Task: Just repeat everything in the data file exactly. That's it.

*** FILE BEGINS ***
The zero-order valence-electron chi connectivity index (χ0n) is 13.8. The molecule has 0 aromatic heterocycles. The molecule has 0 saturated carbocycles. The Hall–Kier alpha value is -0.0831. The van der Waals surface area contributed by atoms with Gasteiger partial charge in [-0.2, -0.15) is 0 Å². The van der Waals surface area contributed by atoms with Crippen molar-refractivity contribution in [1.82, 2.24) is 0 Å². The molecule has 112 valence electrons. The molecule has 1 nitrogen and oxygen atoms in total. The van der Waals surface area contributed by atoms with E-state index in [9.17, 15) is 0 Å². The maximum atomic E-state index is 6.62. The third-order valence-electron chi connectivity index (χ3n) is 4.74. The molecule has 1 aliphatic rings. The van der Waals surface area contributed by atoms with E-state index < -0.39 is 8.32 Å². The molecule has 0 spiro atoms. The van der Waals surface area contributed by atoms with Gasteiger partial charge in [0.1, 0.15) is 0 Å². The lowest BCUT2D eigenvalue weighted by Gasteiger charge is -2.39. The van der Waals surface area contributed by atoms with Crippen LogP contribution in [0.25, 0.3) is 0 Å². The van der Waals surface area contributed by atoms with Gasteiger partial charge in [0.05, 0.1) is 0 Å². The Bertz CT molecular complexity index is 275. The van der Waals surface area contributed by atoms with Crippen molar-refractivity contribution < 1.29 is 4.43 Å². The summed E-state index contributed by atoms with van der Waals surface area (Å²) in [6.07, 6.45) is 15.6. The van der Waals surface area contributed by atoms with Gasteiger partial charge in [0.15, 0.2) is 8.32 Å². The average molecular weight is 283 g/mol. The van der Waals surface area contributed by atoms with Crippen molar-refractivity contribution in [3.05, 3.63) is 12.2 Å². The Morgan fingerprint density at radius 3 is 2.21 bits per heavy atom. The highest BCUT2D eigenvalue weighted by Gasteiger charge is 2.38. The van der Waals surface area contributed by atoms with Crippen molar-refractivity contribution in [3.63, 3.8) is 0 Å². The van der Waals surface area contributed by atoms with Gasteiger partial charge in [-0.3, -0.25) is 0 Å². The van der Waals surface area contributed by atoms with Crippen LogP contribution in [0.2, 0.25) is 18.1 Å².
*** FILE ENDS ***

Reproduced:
The zero-order valence-electron chi connectivity index (χ0n) is 13.8. The molecule has 0 aromatic heterocycles. The molecule has 0 saturated carbocycles. The Hall–Kier alpha value is -0.0831. The van der Waals surface area contributed by atoms with Gasteiger partial charge in [-0.2, -0.15) is 0 Å². The van der Waals surface area contributed by atoms with Crippen molar-refractivity contribution in [1.82, 2.24) is 0 Å². The molecule has 112 valence electrons. The molecule has 1 nitrogen and oxygen atoms in total. The van der Waals surface area contributed by atoms with E-state index in [9.17, 15) is 0 Å². The maximum atomic E-state index is 6.62. The third-order valence-electron chi connectivity index (χ3n) is 4.74. The molecule has 1 aliphatic rings. The van der Waals surface area contributed by atoms with E-state index < -0.39 is 8.32 Å². The molecule has 0 spiro atoms. The van der Waals surface area contributed by atoms with Gasteiger partial charge in [0.1, 0.15) is 0 Å². The lowest BCUT2D eigenvalue weighted by Gasteiger charge is -2.39. The van der Waals surface area contributed by atoms with Crippen LogP contribution in [0.25, 0.3) is 0 Å². The van der Waals surface area contributed by atoms with Gasteiger partial charge in [0.05, 0.1) is 0 Å². The Bertz CT molecular complexity index is 275. The van der Waals surface area contributed by atoms with Crippen molar-refractivity contribution < 1.29 is 4.43 Å². The summed E-state index contributed by atoms with van der Waals surface area (Å²) in [6.07, 6.45) is 15.6. The van der Waals surface area contributed by atoms with Gasteiger partial charge in [0.15, 0.2) is 8.32 Å². The average molecular weight is 283 g/mol. The van der Waals surface area contributed by atoms with Crippen molar-refractivity contribution in [3.05, 3.63) is 12.2 Å². The Morgan fingerprint density at radius 3 is 2.21 bits per heavy atom. The highest BCUT2D eigenvalue weighted by Gasteiger charge is 2.38. The van der Waals surface area contributed by atoms with Crippen molar-refractivity contribution in [3.63, 3.8) is 0 Å². The van der Waals surface area contributed by atoms with Gasteiger partial charge in [-0.3, -0.25) is 0 Å². The van der Waals surface area contributed by atoms with Crippen LogP contribution in [0.2, 0.25) is 18.1 Å².